Photo Credit: Kevork Djansezian/Getty Images
Suggest that the way to end recidivism is to reform the prison system, and you might be accused of caring more about criminals than the crimes they commit. It’s happened to me. Often when I write or give a talk about my work with minors in adult prison, I describe the deplorable conditions in which inmates live, and advocate for reform of those conditions. Inevitably someone comments (and not always politely) that I’m “soft on crime,” that I don’t care about victims. But this is how I see it.
Given our present prison system with its emphasis on punishment and retribution, everybody suffers. Inmates, correctional officers, victims, the average citizen and taxpayer.
Prisons are violent, toxic places. They are often overcrowded and smelly with the soup of open toilets, the effluence of crammed together bodies under stress with little or no physical or personal space. The noise is deafening. TVs blare (in English and Spanish); metal gates clang; the overused PA system squawks, and inmates and correctional staff shout over it all trying to be heard.
There’s no trust in a prison, no safety, just the constant threat of violence, intimidation, the need to never let your guard down, to “give as good as you get.” If an inmate wants to survive in prison that’s the way he or she must act. If they can’t, they find themselves in protective custody which translates as months of numbing isolation in solitary confinement.
When you look at these conditions honestly, without the filter of righteousness—“that’s what they get for breaking the law”—how could you not see that the present system (the very thing people insist will deter crime) only breeds anger and resentment, hostility and hopelessness in offenders, and finally leads to more crime?
And more crime means that victims are not only not served by the system but are further threatened by it, and that their suffering reverberates into their families and communities. More crime means that other citizens become victims until nobody feels safe, and the whole cycle starts all over again. A simple statistic: Kids handled in the adult system are 34 percent more likely to reoffend and their behavior to more quickly escalate into violence than those young people who remain in the juvenile system.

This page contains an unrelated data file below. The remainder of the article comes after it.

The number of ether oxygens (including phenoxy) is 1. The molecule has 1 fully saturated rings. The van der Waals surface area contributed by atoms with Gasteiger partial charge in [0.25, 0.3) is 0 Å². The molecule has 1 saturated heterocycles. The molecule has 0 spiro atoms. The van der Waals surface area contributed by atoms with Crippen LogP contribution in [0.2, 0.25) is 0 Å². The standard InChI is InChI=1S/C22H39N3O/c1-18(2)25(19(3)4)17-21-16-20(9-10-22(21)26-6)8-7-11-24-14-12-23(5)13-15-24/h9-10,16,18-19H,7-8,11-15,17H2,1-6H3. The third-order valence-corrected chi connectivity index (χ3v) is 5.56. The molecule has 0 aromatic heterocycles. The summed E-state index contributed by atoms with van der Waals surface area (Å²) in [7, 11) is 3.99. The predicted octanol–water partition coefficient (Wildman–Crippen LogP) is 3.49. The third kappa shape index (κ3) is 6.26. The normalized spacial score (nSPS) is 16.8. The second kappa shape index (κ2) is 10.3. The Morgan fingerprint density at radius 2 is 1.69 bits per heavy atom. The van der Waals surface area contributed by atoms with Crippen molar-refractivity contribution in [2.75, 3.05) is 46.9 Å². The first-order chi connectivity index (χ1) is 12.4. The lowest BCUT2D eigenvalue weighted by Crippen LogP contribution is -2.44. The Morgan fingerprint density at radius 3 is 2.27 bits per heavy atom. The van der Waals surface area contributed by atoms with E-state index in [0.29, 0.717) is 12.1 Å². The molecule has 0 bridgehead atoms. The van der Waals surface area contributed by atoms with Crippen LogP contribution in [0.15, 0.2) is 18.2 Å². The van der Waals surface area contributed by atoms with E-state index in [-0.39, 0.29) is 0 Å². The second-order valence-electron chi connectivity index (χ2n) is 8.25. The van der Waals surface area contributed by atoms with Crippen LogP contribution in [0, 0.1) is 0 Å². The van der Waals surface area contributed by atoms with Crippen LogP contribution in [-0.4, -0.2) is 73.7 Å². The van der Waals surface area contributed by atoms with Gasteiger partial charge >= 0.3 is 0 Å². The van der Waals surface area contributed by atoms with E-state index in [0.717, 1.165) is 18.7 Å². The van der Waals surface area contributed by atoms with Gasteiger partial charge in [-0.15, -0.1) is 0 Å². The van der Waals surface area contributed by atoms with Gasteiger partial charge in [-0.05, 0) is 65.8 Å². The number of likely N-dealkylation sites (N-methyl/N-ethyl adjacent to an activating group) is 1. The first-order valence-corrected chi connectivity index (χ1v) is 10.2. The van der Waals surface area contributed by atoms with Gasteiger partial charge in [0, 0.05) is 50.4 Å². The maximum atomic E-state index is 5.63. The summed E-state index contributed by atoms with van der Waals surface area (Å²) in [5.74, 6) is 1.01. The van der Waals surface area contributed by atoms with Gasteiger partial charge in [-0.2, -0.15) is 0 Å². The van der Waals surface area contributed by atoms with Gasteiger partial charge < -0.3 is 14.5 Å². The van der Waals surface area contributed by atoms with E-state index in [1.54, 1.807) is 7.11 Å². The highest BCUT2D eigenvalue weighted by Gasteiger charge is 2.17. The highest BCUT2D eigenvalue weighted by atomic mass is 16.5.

But there are other “victims” of the prison system and its harsh, dangerous, and degrading environment. Correctional officers operate under the same conditions as those locked up, many times for up to 16 hours a day as they choose or are pressed into working overtime. That point came home to me at the end of one school year. As temperatures soared, the heat in the hallways and cell blocks of the older buildings of the prison where I taught (luckily with an air conditioner supplied by the school program) was insufferable. Huge floor fans only moved the suffocating air around, offering no relief, and only adding to the noise. That’s when it first hit me that the COs I interacted with every day were as trapped in the same punishing conditions as the young offenders I worked with.
But it goes beyond the everyday level of physical discomfort for COs. The need to be hyper-vigilant, the defensive stance engendered by the institutionalized hostility of the prison power structure—“us” and “them”; the keepers and the kept—takes its toll not only on COs, but also on their families. Studies have shown that 31% of correctional officers meet “the criteria for full PTSD” (Posttraumatic Stress Disorder); that the average life expectancy is 58 years old, and that correctional officers have a 39% higher suicide rate than any other occupation.
Even those of us who are not personally caught in the web of incarceration are affected by the prison system. Our tax money is spent building and maintaining these institutions and supporting what goes on inside them. In many states these funds are diverted from basic, essential services such as education. For example California spends on average $47,421 per inmate a year while the average spent per student a year is only $11,420. (A telling tweet is going around Twitter that sums it up for many states, “The people of CA are tired of Cadillac prisons & jalopy schools.”)
So when I find myself labeled as “soft on crime” I have an old jail comeback: “Don’t take my kindness for softness.” Restructuring a broken prison system so that it protects and respects all citizens while holding offenders accountable is not “soft” but commonsense. We need to create prison conditions, both physical and psychological, that encourage cooperation on all sides and that supports change as opposed to conflict and calcification of negative behavior. Programs must be developed that challenge offenders to change their counterproductive behavior. Training in real employable occupations is essential. And support services must be established that help ex-offenders meet the demands of “going straight.”
Of course, the economic watchdogs will howl. But the human costs—to inmates, correctional officers, victims and society in general—are too high to be ignored. Reforming is better than warehousing people in prison for years, leaving them to await the next dead-end. You can call it soft. I call it the only way.
Originally appeared in Gandhi’s Be Magazine